Perdue Sued For Polluting The Chesapeake Bay
The Assateague Coastal Trust, a Maryland-based environmental group, has just filed a federal district court lawsuit against Perdue Farms and Berlin, Md.-based Hudson Farm—an 80,000-bird Concentrated Animal Feed Operation (CAFO) which raises chickens for Perdue—for allegedly polluting the Chesapeake Bay with manure-contaminated runoff.
According to the group, Hudson Farm is discharging water with high concentrations of harmful bacteria, including fecal coliform and E. coli, into the Chesapeake Bay, a violation of the federal Clean Water Act and state regulations. The group’s complaint is based partly on the results of water samples collected from ditches that flow from the farm into the Franklin Branch of the Pocomoke River, which empties into the Chesapeake Bay.
Among other things, the Assateague Coastal Trust wants the court to enjoin the defendants from discharging pollutants unless it results from a “25-year 24-hour rainfall” and to order the farms to pay civil penalties of up to $37,500 per day for violations starting Oct. 30, 2009.
In its press release, the Assateague Coastal Trust points out that “large-scale factory farm facilities in Maryland and other states nationwide produce and recycle a significant amount of waste. As a result of discharges from manure stockpiling, these CAFOs pollute drinking and recreational water supplies by fouling rivers, lakes, streams and underground aquifers with untreated manure.”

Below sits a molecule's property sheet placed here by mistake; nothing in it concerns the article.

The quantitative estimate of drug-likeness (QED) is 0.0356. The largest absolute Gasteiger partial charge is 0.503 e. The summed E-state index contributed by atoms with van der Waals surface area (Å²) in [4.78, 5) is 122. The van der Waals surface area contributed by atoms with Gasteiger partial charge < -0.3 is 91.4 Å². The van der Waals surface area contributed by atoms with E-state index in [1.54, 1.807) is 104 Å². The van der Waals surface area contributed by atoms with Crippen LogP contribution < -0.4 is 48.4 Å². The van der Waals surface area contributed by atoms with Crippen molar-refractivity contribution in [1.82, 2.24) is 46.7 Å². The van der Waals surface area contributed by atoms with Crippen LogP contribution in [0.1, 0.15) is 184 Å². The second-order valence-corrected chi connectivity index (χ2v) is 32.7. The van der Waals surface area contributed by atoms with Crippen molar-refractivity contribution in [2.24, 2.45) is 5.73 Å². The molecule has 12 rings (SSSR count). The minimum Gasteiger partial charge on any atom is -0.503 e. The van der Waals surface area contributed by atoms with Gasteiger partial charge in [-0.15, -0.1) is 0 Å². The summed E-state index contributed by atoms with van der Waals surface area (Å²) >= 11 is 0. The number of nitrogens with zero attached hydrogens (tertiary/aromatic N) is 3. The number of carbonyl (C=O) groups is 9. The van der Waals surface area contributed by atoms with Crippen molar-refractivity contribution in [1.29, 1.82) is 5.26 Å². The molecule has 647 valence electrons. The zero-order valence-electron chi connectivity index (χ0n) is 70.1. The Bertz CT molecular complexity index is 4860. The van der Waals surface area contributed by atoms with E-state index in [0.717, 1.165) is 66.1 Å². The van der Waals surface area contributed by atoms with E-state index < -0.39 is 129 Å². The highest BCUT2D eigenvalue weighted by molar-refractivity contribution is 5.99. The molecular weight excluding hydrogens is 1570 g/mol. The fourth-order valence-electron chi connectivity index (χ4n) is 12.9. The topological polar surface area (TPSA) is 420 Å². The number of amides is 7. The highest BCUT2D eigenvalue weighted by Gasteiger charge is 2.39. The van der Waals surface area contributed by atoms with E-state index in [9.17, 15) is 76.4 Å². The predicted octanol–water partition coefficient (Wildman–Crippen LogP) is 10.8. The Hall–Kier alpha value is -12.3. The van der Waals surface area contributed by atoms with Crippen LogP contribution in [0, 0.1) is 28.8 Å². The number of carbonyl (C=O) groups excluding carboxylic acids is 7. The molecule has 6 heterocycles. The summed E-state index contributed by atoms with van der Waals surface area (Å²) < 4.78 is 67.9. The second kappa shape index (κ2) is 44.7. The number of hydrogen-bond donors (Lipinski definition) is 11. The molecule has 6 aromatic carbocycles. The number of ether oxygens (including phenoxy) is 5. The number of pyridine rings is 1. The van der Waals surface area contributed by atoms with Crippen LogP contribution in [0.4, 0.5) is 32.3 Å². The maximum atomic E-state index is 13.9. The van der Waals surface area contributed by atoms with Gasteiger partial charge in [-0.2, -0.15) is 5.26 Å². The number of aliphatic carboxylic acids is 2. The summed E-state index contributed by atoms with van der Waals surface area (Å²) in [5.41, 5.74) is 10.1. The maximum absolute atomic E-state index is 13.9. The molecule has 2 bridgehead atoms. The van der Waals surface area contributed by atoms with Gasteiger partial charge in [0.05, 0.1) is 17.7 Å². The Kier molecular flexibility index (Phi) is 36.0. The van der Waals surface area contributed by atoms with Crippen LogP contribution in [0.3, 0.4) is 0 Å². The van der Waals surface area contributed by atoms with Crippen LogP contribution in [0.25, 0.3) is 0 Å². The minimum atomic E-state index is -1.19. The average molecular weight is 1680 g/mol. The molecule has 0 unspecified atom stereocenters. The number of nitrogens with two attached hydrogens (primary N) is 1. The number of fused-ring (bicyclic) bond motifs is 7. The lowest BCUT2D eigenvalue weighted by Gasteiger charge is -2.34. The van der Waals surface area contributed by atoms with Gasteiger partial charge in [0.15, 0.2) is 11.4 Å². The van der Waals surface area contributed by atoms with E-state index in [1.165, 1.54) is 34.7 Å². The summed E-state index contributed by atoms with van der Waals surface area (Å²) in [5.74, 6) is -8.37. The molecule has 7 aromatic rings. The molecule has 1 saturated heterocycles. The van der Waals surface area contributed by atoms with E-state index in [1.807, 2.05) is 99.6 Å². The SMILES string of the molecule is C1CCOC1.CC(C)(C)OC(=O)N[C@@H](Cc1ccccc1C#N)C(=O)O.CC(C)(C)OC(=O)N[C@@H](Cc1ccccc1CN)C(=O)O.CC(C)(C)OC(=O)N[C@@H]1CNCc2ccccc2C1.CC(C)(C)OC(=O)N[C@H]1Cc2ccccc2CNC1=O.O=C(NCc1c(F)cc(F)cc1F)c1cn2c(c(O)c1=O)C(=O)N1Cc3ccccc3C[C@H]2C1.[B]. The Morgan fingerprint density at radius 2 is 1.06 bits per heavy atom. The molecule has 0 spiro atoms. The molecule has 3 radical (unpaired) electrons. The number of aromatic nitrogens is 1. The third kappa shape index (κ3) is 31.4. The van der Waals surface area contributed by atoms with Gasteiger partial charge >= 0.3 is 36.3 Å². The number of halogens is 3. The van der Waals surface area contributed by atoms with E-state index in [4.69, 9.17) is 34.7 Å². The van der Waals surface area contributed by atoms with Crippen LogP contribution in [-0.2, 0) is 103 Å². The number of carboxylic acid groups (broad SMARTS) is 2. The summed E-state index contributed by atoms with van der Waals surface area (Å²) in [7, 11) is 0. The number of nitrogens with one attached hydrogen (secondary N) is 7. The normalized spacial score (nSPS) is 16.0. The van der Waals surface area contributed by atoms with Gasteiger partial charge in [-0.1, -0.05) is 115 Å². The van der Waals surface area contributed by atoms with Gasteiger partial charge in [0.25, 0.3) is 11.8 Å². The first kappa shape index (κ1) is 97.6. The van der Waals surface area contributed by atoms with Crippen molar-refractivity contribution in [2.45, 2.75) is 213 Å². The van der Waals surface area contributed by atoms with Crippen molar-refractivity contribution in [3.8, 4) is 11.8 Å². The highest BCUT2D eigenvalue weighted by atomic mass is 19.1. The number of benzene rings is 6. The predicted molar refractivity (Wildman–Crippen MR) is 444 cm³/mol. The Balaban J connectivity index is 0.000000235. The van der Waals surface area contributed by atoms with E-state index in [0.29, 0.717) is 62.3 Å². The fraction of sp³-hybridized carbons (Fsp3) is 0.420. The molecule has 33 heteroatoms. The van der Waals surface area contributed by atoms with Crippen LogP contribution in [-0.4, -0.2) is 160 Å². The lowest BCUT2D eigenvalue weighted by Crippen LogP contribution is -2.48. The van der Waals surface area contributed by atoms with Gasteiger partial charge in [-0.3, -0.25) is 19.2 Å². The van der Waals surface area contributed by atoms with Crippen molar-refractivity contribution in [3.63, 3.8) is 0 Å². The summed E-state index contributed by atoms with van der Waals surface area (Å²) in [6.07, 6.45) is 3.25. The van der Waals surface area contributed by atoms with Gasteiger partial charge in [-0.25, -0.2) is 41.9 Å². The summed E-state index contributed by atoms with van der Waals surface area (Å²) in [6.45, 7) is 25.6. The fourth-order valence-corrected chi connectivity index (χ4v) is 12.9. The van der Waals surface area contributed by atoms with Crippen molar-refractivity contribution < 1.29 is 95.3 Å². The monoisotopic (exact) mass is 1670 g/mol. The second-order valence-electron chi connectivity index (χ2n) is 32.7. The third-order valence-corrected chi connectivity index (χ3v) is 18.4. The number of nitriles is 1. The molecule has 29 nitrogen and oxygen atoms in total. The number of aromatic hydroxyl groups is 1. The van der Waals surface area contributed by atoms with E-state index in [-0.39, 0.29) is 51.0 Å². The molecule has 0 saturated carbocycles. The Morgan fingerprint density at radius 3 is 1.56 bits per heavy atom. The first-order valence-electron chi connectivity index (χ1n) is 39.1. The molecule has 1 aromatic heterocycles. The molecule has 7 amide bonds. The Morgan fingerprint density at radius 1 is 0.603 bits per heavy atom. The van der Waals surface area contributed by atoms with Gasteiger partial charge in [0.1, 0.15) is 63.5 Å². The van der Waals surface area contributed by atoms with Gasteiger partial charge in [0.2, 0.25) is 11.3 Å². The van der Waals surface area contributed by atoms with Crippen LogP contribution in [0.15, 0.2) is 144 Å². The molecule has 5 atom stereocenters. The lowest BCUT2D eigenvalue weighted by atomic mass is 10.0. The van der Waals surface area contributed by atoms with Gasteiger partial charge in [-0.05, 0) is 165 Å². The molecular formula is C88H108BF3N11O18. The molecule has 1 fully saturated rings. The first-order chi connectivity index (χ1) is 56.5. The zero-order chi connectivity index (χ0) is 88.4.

If that sounds familiar to you, it might be because, in August, I wrote a post explaining that Tyson Fresh Meats, the world’s largest beef and pork supplier, was fined $2 million for pumping animal waste into the Missouri River. In the post, I pointed out that, according to the Environmental Protection Agency, chicken, hog, and cattle excrement has polluted at least 35,000 miles of rivers in 22 states and contaminated groundwater in 17 states.
According to a December 2009 federal grand jury indictment, House of Raeford Farms, a poultry company that “processes” chickens and turkeys in eight plants in North Carolina, South Carolina, Georgia, Louisiana. and Michigan, knowingly pumped untreated wastewater into Raeford’s sewage plant. The treatment system at the House of Raeford processing plant reportedly couldn’t handle the 1 million gallons of wastewater produced daily.
While the meat industry should be held accountable for mucking up our waterways, meat-eaters must also share in the responsibility for cleaning up our planet. As Liane Curtis, a staff attorney at Waterkeeper Alliance, part of the Assateague Coastal Trust, says, “It is essential for everyone to take responsibility to reduce the impacts associated with uncontrolled management of manure and other fertilizers…We need to stop avoidable, illegal pollution from all sources – including industrial agriculture.”
Everyone can help do this simply by eating more vegetarian foods. If you haven’t done so already, consider pledging to be vegan for at least 30 days.
Assateaque Coastal Trust